I need to clear my DVR and there are a bunch of middling Myrna Loy films on there. But Myrna Loy so... here we go. The Barbarian presents Ramon Novarro as an Egyptian con man in a fun opening sequence where he swindles a couple of foreign women of their riches, and then he sets his sights on the newly-arrived Myrna Loy. She will of course be more than a match for him, and though his ploys are clever, it's a strong story of resistance using Egypt as an exotic backdrop. The film ultimately fails because we can never trust the grifter's sincerity, even when he starts showing signs of actually falling in love with her. It's the performance. Everything he says and does feels like mannered melodrama, so he never seems honest, nor should Myrna ever fall for it. Sure, her performance is more natural and textured, and there are moments of genuine attraction, but the film does not earn its romantic ending, especially considering how brutish he is with her in the third act. I feel like a fourth act would finally show him running off with the money. Quite watchable until the climax where Hollywood takes over and you start grimacing. That's not good.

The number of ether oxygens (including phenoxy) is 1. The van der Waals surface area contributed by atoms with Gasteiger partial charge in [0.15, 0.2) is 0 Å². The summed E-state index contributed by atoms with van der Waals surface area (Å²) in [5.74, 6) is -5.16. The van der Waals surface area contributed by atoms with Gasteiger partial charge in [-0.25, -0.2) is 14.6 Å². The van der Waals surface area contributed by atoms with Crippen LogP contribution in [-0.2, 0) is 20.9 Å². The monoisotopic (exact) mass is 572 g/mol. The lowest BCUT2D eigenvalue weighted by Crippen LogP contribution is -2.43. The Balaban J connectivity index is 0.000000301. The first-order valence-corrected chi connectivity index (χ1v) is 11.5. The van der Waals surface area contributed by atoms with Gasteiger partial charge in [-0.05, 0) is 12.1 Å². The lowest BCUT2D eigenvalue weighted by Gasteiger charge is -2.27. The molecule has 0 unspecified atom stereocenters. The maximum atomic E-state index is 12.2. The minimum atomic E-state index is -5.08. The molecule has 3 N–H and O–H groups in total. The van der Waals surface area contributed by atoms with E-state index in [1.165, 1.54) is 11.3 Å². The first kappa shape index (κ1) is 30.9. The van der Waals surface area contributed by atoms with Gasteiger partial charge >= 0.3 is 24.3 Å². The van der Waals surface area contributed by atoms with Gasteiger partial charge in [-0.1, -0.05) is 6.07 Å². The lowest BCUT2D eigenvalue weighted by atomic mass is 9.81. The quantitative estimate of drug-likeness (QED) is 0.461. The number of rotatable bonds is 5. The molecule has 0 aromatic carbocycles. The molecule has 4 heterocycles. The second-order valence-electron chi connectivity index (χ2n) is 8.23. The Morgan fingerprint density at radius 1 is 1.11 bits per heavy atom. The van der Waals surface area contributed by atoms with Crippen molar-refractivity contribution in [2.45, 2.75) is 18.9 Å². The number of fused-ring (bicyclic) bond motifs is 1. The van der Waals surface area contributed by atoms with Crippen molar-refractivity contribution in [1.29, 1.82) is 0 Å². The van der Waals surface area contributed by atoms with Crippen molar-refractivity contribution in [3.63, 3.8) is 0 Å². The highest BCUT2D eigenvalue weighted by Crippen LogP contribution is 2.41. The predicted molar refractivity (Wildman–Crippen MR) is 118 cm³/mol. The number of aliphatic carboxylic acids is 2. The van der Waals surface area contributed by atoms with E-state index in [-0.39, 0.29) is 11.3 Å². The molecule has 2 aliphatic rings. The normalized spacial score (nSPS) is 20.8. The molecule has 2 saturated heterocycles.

The Prizefighter and the Lady is without a doubt the worst Myrna Loy movie I've seen to date. If not for my interest in seeing her entire filmography, I would have bailed after 20 minutes, which is more or less what initial director Howard Hawks did when real-life boxer Max Baer was cast. Real-life boxer, but not real-life actor. He also has no real-life chemistry with Loy, and her underwritten character has no justification for wanting to be with him (especially when he immediately starts cheating on her) rather than the mobster she previously dated. Neither us sympathetic, and we really don't want them to be together, or for him to win the championship. In addition to a featured song sung by Loy with an unconvincing voice dubbed on, there's a gratuitous extended musical number featuring Baer (whaaa?), before we head into the no-less extended championship bout (and its dumb ending). It's all gross padding, but these sequences are, in isolation, probably the best parts of this picture. Well, except the tedious walk-ons by boxing bog shots of day, which go on forever. It's like an entertainment for couples who can't go to music shows or boxing matches on their budget. There's something for everyone! Except a compelling story.